Battleground Arkansas: On the front lines of the fight to preserve transgender rights and dignity
The fight for transgender equality is long, storied, and filled with moments of great progress and heartbreaking setbacks. For years, transgender Americans have worked hard to achieve great progress and social gains. But 2016 saw the introduction of more than 50 state-level bills that explicitly targeted transgender Americans; not including many others which sought to impose burdens. While many of these bills remain as yet undecided, they were only the preliminary skirmishes for much larger battles already underway in 2017.
As we approach the one year anniversary of North Carolina’s egregious HB 2 transgender bathroom ban, lawmakers in Arkansas and other numerous states have been quietly advancing oppressive and discriminatory laws that treat transgender people like second-class citizens. Legislators pushing these bills are recklessly ignoring the concerns raised by constituents and business leaders, the catastrophic impact of legalized discrimination on North Carolina’s economy and the simple fact that while none of the problems these bills purport to solve are supported by evidence, the harms they inflict on transgender people and their loved ones are all too real.
At least six bills exist in various states of debate or approval in the Arkansas state house. Rather than solving any real problems affecting their constituents, these bills are overt attacks on transgender Americans and only serve to allow extremist officials to spin tales of fear and divisiveness for their own political gains.
The Arkansas House of Representatives recently passed HB 1986, which makes it a crime to expose one’s “sex organs to a person of the opposite biological sex.” Proponents of this bill — now before the Senate — claim it’s intended to combat indecent exposure in public spaces. But this bill does nothing to keep people any safer or prevent harmful activities that aren’t already illegal. Instead, this bill targets the thousands of transgender people in Arkansas by creating a special crime — punishable by prison time and lifetime criminal record — based on the long-debunked myth of transgender people sneaking into restrooms to harm people or make them uncomfortable. Should this bill become law, it could subject anyone even mistakenly perceived to be transgender to harassment or having the police called on them. The thought that simply meeting a basic human need could lead to police interrogation, arrest, prosecution and/or prison time is terrifying.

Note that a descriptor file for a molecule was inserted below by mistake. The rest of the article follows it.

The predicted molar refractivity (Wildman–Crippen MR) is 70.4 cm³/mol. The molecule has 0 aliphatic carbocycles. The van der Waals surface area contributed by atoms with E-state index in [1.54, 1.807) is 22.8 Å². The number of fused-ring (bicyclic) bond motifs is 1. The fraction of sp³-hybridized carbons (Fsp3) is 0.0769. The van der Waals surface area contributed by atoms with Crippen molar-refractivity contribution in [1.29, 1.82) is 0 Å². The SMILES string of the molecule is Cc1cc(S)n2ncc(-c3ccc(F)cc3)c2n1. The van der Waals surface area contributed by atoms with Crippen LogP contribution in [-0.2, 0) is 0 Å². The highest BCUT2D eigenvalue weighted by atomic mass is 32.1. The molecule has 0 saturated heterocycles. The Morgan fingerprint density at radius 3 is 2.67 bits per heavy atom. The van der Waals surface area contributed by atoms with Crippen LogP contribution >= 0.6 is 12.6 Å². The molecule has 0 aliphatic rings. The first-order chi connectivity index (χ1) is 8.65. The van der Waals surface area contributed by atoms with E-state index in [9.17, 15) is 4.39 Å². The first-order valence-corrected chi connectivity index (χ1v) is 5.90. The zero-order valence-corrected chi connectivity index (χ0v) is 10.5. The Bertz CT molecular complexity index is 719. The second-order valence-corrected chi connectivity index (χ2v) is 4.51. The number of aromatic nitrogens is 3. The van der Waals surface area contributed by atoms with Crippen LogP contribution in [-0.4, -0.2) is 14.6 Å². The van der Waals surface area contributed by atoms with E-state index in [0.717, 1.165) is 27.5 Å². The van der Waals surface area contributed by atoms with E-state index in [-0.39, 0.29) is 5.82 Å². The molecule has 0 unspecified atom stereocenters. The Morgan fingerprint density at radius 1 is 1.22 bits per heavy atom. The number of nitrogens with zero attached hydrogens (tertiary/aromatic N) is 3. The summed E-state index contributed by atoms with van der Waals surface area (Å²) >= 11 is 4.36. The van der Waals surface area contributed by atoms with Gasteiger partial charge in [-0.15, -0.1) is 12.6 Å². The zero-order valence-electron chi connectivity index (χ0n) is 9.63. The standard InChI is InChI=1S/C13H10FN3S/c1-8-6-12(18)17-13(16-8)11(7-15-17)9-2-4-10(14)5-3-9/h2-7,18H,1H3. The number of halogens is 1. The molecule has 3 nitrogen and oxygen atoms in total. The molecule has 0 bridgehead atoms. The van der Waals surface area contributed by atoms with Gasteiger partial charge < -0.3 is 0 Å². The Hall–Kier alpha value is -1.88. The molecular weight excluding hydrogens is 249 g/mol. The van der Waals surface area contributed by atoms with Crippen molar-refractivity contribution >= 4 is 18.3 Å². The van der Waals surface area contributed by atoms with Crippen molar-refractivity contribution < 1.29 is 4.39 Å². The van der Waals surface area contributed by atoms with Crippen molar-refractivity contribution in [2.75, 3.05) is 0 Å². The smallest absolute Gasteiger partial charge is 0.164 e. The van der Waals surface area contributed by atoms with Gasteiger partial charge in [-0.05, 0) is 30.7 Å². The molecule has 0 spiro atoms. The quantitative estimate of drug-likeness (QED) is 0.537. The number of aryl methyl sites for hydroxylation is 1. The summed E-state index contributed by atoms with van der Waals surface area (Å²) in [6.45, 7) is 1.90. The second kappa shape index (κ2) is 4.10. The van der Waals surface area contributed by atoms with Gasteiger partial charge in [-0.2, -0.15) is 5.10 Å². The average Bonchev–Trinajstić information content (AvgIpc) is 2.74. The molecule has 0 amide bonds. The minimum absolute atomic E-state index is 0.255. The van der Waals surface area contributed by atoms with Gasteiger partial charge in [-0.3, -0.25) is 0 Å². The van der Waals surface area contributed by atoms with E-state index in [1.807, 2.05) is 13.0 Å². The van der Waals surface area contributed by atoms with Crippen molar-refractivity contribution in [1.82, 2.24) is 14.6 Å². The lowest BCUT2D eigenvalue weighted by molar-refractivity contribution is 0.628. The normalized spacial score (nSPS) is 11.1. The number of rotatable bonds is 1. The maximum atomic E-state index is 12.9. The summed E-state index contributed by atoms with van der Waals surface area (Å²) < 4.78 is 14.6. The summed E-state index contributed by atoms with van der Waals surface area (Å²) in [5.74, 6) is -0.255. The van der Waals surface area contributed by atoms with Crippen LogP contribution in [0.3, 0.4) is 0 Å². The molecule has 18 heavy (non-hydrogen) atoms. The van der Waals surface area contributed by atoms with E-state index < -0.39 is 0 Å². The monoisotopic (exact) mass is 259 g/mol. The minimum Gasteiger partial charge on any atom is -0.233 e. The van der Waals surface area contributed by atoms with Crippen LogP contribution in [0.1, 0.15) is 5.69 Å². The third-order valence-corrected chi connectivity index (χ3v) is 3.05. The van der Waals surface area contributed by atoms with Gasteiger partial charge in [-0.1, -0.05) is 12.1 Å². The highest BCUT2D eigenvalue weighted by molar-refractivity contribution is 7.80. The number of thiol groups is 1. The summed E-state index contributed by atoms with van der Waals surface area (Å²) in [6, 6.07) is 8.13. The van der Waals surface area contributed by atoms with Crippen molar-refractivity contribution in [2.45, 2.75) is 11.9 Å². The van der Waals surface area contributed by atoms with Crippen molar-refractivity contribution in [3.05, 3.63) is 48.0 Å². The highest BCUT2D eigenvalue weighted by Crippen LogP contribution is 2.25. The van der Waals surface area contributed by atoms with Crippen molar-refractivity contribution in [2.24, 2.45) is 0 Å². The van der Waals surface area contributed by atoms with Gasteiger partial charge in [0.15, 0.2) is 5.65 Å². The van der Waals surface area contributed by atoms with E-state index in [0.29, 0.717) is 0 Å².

Meanwhile, the Arkansas Senate is trying to police transgender people’s access to restrooms from another angle. It is currently considering SB 774, a bill that would prohibit transgender people from using the right restrooms at school, colleges, and other government buildings, like public hospitals, government service offices, and legislative buildings. This bill would make it hard for transgender children and adults — who already face high levels of mistreatment and discrimination — to simply go to school, get essential services and participate in public life.
Other Arkansas bills double down on oppressing transgender citizens. Take HB 1894, which would take away people’s ability to change the gender on their birth certificates. As numerous Arkansan legislators have pointed out, this bill creates problems without solving any. Arkansas already has one of the most restrictive processes in the country for updating one’s birth certificate — and neither Arkansas nor any other state has experienced problems with policies that allow people to change their birth certificates. Meanwhile, the bill can cause serious harm to transgender Arkansans, who, like everyone else, need proper documentation in order to fully participate in society. Without updated documents, many transgender people are at risk for harassment, discrimination and violence each time birth certificate use is required. Which is surprisingly often; when enrolling in school, applying for jobs and obtaining other identity documents. In fact, according to the 2015 U.S. Transgender Survey of nearly 28,000 adults, 32% of respondents who have shown identity documents which didn’t match their gender identity or presentation were denied services, asked to leave an establishment, harassed or physically assaulted.
Arkansas’ bills are only the tip of the nationwide anti-transgender iceberg. At present, nearly 50 bills explicitly targeting transgender people are up for debate or vote in about two dozen states. Should Arkansas’ bills become law, the precedents could embolden the passage of similarly discriminatory bills in other states, including Tennessee. This week, the Volunteer State’s legislature is set to consider House Bill 888 and its companion, Senate Bill 771 — bills which target transgender young people by requiring them to use restrooms corresponding to their original birth certificates in public schools and colleges. Meanwhile, the Texas Senate recently passed its own bathroom ban, SB 6, now before its House.
Get involved, Fight Back! Despite the tremendous gains we’ve made as a community, we cannot afford to relax. As the old saying goes, the price of freedom is eternal vigilance. NCTE’s website has many resources at the national level, and dozens of groups are on the front lines fighting for trans equality in most states. Contact your local advocates and get involved! Be visible, be engaged and stay focused. Know your members of Congress at the Federal levels, but also know your local elected officials; and make sure they know you.